Dr. El Tarabishy: And there’s a dark side, or there’s potentially some limitations to Uber. I think there’s currently litigation happening in California in which the judges are saying all Uber drivers may or may not — I don’t know exactly what the rules were coming down to — but they were considered of employees of Uber and not contractors.

Dr. Johnson: Yeah, contractors.

Dr. El Tarabishy: Right. And that’s an interesting wrinkle, because that changes the whole spectrum of what is possible and what is not possible.

Dr. Johnson: It does.

Dr. El Tarabishy: So the two articles are intersecting saying yes, there’s that ability or agility. At the same time, employees have rights.
Dr. Johnson: Yes.

Dr. El Tarabishy: Right. And you see that at some point, this needs to be handled. Not just with nursing but with health care providers as well. What’s your take on this, and how do we move forward, kind of trying to have both systems happening?

Dr. Johnson: Well, I think that we’re in a time of trying to figure these issues out. And you know, it’s going to take legal challenges, it’s going to take clarification of what really constitutes being an employee and what constitutes being a contractor. And yet there are clear, I mean, there are differentiated, you know, roles. And I, to be honest, I’m not sure how this is all going to fall out.

I don’t know how California, you know, will end up deciding about the status of Uber drivers, but it does have a reasonable impact in terms of the health care workforce because benefits are a really important piece of, you know, sort of income, so to speak. And contractors generally don’t have benefits through a company.
And that’s one of the reasons that nurses sometimes affiliate with a company that then, the company contracts with the health care organisation so that the nurses that are called in actually do have benefits from this other organisation, although they don’t have the benefits from the health care organisation. So you know, the complexities are. . .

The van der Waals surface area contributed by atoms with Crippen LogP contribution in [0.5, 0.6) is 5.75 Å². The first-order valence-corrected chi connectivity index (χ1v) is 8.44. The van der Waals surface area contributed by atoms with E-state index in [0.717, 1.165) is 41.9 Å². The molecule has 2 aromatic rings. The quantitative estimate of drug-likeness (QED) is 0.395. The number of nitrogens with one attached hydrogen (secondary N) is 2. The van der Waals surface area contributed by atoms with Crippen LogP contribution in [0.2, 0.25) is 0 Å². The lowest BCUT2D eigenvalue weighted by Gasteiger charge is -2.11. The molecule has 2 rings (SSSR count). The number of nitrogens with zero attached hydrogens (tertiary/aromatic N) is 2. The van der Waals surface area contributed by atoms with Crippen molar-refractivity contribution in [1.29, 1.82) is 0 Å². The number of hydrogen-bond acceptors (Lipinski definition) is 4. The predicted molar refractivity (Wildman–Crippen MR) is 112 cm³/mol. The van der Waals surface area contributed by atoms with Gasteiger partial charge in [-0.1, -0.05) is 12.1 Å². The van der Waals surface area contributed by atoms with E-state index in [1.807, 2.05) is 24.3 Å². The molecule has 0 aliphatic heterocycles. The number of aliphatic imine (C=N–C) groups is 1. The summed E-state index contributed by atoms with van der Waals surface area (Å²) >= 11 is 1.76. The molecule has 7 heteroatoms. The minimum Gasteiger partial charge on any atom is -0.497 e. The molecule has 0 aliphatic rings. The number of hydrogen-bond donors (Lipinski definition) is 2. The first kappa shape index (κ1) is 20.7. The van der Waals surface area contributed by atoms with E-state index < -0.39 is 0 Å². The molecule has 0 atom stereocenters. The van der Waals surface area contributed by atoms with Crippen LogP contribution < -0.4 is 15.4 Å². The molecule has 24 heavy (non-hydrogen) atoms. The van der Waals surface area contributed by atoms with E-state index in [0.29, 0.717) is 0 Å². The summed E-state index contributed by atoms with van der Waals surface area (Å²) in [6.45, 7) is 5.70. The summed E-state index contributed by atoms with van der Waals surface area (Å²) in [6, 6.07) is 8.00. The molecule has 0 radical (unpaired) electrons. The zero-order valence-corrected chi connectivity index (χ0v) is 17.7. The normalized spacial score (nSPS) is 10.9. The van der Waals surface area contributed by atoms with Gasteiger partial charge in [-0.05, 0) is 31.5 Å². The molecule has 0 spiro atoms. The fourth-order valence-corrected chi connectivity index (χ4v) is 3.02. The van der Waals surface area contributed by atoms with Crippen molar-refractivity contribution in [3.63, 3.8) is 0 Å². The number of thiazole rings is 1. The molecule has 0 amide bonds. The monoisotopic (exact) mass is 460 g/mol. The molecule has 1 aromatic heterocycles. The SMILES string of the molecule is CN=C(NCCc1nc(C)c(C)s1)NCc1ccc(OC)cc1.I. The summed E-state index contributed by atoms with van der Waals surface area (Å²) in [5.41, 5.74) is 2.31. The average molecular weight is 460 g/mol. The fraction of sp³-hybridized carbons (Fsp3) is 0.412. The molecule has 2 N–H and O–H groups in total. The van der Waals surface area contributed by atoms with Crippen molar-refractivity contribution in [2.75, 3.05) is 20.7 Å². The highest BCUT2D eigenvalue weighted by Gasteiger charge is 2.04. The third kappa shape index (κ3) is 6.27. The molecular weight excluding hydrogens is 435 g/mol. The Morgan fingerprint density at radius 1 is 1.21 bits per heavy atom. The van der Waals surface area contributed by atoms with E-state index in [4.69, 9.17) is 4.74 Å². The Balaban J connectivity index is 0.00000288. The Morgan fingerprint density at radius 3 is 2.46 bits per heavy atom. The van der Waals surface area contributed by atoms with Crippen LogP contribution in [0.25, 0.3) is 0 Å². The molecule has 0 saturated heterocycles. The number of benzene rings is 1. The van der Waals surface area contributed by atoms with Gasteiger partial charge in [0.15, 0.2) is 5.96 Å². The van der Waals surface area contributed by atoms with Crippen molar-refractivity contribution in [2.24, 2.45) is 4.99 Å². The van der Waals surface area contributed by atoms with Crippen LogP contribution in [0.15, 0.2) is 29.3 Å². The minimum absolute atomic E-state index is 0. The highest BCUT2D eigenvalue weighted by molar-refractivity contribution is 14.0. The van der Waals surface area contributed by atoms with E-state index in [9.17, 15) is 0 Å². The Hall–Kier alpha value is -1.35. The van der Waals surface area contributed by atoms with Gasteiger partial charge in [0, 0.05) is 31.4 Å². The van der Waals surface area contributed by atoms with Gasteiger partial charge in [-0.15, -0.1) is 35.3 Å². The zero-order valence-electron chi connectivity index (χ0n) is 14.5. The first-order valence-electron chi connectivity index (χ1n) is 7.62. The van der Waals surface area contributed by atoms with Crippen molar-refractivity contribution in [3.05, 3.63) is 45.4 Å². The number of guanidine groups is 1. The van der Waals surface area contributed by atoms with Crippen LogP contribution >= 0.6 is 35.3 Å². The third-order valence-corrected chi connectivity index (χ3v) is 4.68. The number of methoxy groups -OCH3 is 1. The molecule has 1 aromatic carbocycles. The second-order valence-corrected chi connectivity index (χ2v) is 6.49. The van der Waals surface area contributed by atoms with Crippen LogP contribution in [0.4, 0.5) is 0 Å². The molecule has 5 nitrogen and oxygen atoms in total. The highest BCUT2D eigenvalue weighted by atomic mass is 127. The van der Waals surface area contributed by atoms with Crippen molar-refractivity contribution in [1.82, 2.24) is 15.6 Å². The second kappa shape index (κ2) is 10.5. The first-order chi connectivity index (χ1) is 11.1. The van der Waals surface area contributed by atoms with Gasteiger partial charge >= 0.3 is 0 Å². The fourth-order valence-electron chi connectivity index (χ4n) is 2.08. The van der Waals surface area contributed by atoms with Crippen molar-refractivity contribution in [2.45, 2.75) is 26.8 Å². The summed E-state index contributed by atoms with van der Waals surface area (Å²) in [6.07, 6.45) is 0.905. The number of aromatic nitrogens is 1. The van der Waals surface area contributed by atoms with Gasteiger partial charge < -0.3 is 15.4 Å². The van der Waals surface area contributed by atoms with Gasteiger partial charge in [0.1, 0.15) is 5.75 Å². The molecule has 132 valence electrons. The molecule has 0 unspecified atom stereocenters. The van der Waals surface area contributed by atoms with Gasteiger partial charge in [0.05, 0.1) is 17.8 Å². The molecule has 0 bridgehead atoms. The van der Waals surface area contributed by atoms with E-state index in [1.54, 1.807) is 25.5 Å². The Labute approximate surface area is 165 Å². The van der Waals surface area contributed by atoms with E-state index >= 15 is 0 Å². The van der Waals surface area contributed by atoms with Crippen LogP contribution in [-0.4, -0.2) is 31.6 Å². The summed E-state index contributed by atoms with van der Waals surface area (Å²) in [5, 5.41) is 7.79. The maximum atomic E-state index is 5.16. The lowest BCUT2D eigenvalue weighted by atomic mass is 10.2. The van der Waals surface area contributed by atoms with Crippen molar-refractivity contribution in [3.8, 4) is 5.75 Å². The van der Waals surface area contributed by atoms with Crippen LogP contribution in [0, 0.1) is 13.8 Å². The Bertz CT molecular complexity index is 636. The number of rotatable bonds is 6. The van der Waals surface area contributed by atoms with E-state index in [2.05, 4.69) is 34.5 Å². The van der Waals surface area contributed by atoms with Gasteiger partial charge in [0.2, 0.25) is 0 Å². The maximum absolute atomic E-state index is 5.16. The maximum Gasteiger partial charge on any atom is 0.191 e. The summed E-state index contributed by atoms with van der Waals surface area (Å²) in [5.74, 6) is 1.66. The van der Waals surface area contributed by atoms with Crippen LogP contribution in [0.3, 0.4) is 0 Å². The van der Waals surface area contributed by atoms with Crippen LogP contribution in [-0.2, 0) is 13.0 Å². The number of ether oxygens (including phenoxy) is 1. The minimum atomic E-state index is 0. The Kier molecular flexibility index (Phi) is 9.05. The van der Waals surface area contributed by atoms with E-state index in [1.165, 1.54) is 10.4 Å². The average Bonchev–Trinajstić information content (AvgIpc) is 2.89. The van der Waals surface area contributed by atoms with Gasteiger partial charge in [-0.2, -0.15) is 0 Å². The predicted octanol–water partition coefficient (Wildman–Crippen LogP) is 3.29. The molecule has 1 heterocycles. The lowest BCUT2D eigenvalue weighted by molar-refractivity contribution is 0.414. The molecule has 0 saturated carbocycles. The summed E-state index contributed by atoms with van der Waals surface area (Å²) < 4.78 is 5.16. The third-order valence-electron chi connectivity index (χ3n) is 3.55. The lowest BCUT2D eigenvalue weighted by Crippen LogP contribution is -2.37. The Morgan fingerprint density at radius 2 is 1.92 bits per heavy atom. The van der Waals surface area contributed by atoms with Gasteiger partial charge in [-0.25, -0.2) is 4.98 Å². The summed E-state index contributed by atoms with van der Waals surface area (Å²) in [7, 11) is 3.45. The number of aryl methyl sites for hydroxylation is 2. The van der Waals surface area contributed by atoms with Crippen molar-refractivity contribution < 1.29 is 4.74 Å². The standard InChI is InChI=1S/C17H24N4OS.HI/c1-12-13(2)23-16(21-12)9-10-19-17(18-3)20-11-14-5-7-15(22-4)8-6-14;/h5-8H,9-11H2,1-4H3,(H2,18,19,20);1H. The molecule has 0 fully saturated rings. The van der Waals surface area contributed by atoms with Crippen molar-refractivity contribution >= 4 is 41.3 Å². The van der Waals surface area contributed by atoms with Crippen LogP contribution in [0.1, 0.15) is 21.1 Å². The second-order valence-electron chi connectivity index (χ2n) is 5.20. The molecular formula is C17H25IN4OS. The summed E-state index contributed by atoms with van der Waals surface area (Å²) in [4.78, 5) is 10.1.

Dr. El Tarabishy: More and more.

Dr. Johnson: Yes. More and more. And you know, they will need to be worked out because I think that people are wanting to have, you know, certainly certain guarantees in terms of income and their own financial wellbeing. But we’re seeing more and more, you know, particularly in younger generations, the millennials, even the Xers, that they want to have more freedom in their life. They want to have a personal life. And all of this is going to have to be balanced.

Dr. El Tarabishy: If you come from a business side and somebody’s looking at the nursing cadre of experts, and looking at them as a potential resource or customer base, and I’m going to put you in a tough spot here —

Dr. Johnson: Okay, I can feel it coming. [laughs]

Dr. El Tarabishy: [laughs] What’s the nature — is there nature changing? Is there — I know you talked about work life, but what else was changing? Is their mindset changing? Is their expectations changing? Because it’s vastly evolving here. But you’re — I’m a business person and I’m looking at the nursing system itself, I’m looking at the resources there and the individuals, and saying what is it that other people don’t see as an opportunity that’s happen?

Dr. Johnson: You know, I think that within nursing, and this may not answer your question directly, but in an. . . I’ll get there. You know, people go into nursing generally not so much because they see it as a job, as a high paying opportunity, because nursing is not one of your highest paying professions. Although it pays reasonably well.

They go into it because they want to be a care giver, they care about people. They care about relationships. And that’s, that is the heart of nursing, you know? That’s one of the important aspects of nursing is the caring. The other is the science base, you know, for providing nursing care.

The issue, I think, that’s evolving, you know, and there’s a lot of us that are kind of concerned about it, is that within the business environment, you know, there’s a lot of pressure to take care of more patients, there’s a lot of pressure to cut costs, there’s a lot of pressure on nurses to do more. There’s more paperwork, there’s the electronic health records, there’s, you know, a lot of administrative detail to look at. There’s a lot of collecting data for quality improvement projects.

And how do you balance that with the real caring part of nursing? And I think that some people are looking at nursing these days and kind of going, so how can we really continue to save that caring piece while all of these forces on the business side, are really important and are incredibly impactful?